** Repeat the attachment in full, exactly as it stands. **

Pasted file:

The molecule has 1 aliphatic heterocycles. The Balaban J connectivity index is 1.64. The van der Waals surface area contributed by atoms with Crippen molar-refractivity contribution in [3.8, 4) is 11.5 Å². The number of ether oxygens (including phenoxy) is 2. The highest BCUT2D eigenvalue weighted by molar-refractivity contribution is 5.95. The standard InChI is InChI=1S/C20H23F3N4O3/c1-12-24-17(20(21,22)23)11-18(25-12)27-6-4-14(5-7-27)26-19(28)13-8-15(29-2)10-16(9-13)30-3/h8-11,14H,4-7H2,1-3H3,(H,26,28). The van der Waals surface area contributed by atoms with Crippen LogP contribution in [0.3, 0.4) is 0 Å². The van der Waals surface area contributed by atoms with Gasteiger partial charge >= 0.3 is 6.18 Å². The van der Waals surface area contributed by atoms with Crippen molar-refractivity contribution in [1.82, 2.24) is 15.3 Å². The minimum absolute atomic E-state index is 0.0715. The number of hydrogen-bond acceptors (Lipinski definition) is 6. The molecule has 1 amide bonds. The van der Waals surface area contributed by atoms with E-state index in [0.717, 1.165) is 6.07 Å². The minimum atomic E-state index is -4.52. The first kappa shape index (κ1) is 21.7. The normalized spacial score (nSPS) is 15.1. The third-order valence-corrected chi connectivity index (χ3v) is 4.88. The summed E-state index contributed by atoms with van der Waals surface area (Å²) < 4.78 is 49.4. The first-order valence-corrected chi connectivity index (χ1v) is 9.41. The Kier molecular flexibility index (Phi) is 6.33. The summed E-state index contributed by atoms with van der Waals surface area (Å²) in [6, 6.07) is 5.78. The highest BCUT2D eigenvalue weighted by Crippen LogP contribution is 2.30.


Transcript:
The molecule has 1 aliphatic heterocycles. The Balaban J connectivity index is 1.64. The van der Waals surface area contributed by atoms with Crippen molar-refractivity contribution in [3.8, 4) is 11.5 Å². The number of ether oxygens (including phenoxy) is 2. The highest BCUT2D eigenvalue weighted by molar-refractivity contribution is 5.95. The standard InChI is InChI=1S/C20H23F3N4O3/c1-12-24-17(20(21,22)23)11-18(25-12)27-6-4-14(5-7-27)26-19(28)13-8-15(29-2)10-16(9-13)30-3/h8-11,14H,4-7H2,1-3H3,(H,26,28). The van der Waals surface area contributed by atoms with Crippen LogP contribution in [0.3, 0.4) is 0 Å². The van der Waals surface area contributed by atoms with Gasteiger partial charge >= 0.3 is 6.18 Å². The van der Waals surface area contributed by atoms with Crippen molar-refractivity contribution in [1.82, 2.24) is 15.3 Å². The minimum absolute atomic E-state index is 0.0715. The number of hydrogen-bond acceptors (Lipinski definition) is 6. The molecule has 1 amide bonds. The van der Waals surface area contributed by atoms with E-state index in [0.717, 1.165) is 6.07 Å². The minimum atomic E-state index is -4.52. The first kappa shape index (κ1) is 21.7. The normalized spacial score (nSPS) is 15.1. The third-order valence-corrected chi connectivity index (χ3v) is 4.88. The summed E-state index contributed by atoms with van der Waals surface area (Å²) < 4.78 is 49.4. The first-order valence-corrected chi connectivity index (χ1v) is 9.41. The Kier molecular flexibility index (Phi) is 6.33. The summed E-state index contributed by atoms with van der Waals surface area (Å²) in [6, 6.07) is 5.78. The highest BCUT2D eigenvalue weighted by Crippen LogP contribution is 2.30.